Court hears wife’s chilling account in felonious assault case.

December 5, 2022

Vreeland listens as his wife addresses the court.

Court hears wife’s chilling account in felonious assault case.

By Allison Scarbrough, Editor.

HART — The victim of a felonious assault provided a chilling account in 51st Circuit Court Monday, Dec. 5, of the abuse she has suffered at the hands of her husband.

Terry Scott Vreeland, 50, of 11646 Old US 31, Montague, pleaded “no contest” last October to felonious assault. Vreeland was also initially charged with two counts of assaulting/resisting/obstructing a police officer, which were dismissed.

His wife said she has endured “15 months of living in fear after the assault.” The victim told the court that Vreeland tried to kill her Aug. 27, 2021. 

She said Vreeland told her, “‘One day you will come home; hear a bang; see red; and you’ll be dead.’

“I cannot enjoy the things I once did,” she said. She can no longer enjoy watching sunsets – “he knows all my spots.”

Because she is too terrified to go outside after dark, she had to give up another one of her favorite activities — grilling. “I almost go into a panic.” She also rarely cooks anymore, because she can no longer use knives.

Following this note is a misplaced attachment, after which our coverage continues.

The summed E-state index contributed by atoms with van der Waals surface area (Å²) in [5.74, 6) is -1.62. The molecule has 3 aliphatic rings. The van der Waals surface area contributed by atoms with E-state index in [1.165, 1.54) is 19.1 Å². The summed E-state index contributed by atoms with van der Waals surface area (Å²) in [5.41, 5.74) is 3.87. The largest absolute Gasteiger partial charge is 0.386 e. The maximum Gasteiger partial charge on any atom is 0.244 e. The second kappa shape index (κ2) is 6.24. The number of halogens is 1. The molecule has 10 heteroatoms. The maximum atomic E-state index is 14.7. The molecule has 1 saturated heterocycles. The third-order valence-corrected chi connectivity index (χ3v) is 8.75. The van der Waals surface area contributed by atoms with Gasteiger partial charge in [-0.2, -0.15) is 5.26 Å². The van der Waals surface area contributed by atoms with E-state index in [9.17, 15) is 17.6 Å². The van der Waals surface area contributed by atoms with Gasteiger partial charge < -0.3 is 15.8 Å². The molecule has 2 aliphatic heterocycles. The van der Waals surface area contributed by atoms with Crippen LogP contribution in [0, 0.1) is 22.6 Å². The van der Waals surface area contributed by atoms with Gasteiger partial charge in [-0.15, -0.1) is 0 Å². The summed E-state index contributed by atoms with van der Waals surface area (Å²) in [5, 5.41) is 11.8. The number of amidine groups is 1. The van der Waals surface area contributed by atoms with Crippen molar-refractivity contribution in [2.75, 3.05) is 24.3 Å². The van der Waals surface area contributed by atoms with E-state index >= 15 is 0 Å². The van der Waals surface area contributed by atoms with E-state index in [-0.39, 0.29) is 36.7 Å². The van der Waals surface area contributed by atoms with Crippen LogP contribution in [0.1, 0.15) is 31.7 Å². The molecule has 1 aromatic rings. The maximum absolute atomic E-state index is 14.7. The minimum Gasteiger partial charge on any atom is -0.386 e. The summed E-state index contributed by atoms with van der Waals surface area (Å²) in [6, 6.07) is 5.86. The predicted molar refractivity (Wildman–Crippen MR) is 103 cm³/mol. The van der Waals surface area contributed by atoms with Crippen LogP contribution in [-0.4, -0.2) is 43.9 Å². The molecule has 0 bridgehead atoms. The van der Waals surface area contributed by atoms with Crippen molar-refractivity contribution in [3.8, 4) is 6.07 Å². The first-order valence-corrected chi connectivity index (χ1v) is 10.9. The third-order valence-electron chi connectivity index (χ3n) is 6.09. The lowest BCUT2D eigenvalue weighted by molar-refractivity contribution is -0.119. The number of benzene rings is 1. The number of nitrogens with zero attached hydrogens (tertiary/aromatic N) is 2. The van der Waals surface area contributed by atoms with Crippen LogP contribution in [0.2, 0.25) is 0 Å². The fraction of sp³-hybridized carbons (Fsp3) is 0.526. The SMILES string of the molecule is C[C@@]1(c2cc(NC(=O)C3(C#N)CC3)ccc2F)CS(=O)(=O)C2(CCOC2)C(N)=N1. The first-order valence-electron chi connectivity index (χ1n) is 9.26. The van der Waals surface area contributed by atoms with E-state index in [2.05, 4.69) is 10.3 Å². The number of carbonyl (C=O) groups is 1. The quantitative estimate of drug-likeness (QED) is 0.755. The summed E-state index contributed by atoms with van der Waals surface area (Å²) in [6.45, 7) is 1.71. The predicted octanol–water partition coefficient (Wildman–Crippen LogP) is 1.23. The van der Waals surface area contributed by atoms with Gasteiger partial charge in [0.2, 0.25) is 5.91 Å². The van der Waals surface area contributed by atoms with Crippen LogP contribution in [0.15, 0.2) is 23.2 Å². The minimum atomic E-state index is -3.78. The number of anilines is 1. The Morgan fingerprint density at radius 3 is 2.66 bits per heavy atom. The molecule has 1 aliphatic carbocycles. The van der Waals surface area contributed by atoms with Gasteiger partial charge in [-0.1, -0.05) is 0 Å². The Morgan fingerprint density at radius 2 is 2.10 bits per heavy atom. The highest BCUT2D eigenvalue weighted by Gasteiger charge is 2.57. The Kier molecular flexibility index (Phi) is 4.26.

The victim said she was disappointed with Vreeland’s sentence, which included no additional jail time. “This plea doesn’t fit the crime.”

Judge Susan K. Sniegowski sentenced Vreeland to three years probation, which is twice the recommended time frame of 18 months. He received credit for four days served in jail and was ordered to have no contact with the victim.

“We charged the offense that we believed was provable,” said Oceana County Prosecutor Joseph Bizon. “(Sentencing) guidelines called for a probation sentence,” said Bizon.

Vreeland’s attorney, Julie Springstead Waltz said her client was “in the middle of a mental health episode” at the time of the offense. The attorney said “serious mental health issues” were at play.

“There are other statutes at play,” said Judge Sniegowski regarding the sentence, “and those statutes call for probation.” 

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